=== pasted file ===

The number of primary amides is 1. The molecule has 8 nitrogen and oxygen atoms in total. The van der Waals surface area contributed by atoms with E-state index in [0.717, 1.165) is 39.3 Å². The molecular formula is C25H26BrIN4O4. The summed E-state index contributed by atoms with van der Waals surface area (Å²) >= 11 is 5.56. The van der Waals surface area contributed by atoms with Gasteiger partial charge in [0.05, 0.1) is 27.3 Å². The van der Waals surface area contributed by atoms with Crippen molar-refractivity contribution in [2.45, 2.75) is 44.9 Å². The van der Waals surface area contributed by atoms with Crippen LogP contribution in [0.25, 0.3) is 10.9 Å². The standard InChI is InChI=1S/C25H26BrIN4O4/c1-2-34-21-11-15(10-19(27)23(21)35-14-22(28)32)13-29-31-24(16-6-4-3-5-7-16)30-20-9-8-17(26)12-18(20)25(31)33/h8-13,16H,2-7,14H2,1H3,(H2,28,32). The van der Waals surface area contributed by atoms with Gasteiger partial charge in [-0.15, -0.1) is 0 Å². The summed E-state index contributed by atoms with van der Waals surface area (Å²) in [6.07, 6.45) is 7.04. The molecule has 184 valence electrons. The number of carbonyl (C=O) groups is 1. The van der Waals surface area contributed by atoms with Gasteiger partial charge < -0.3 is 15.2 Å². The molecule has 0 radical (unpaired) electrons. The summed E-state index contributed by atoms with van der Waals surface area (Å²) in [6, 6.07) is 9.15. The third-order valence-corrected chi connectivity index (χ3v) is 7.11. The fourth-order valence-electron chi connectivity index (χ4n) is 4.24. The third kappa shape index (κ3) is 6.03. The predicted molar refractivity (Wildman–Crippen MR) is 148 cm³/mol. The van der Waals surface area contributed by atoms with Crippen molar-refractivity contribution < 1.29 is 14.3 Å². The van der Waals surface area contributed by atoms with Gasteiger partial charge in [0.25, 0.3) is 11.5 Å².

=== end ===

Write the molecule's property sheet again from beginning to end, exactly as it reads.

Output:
The number of primary amides is 1. The molecule has 8 nitrogen and oxygen atoms in total. The van der Waals surface area contributed by atoms with E-state index in [0.717, 1.165) is 39.3 Å². The molecular formula is C25H26BrIN4O4. The summed E-state index contributed by atoms with van der Waals surface area (Å²) >= 11 is 5.56. The van der Waals surface area contributed by atoms with Gasteiger partial charge in [0.05, 0.1) is 27.3 Å². The van der Waals surface area contributed by atoms with Crippen molar-refractivity contribution in [2.45, 2.75) is 44.9 Å². The van der Waals surface area contributed by atoms with Crippen LogP contribution in [0.25, 0.3) is 10.9 Å². The standard InChI is InChI=1S/C25H26BrIN4O4/c1-2-34-21-11-15(10-19(27)23(21)35-14-22(28)32)13-29-31-24(16-6-4-3-5-7-16)30-20-9-8-17(26)12-18(20)25(31)33/h8-13,16H,2-7,14H2,1H3,(H2,28,32). The van der Waals surface area contributed by atoms with Gasteiger partial charge in [-0.15, -0.1) is 0 Å². The summed E-state index contributed by atoms with van der Waals surface area (Å²) in [6.07, 6.45) is 7.04. The molecule has 184 valence electrons. The number of carbonyl (C=O) groups is 1. The van der Waals surface area contributed by atoms with Gasteiger partial charge < -0.3 is 15.2 Å². The molecule has 0 radical (unpaired) electrons. The summed E-state index contributed by atoms with van der Waals surface area (Å²) in [6, 6.07) is 9.15. The third-order valence-corrected chi connectivity index (χ3v) is 7.11. The fourth-order valence-electron chi connectivity index (χ4n) is 4.24. The third kappa shape index (κ3) is 6.03. The predicted molar refractivity (Wildman–Crippen MR) is 148 cm³/mol. The van der Waals surface area contributed by atoms with Crippen molar-refractivity contribution < 1.29 is 14.3 Å². The van der Waals surface area contributed by atoms with Gasteiger partial charge in [0.25, 0.3) is 11.5 Å².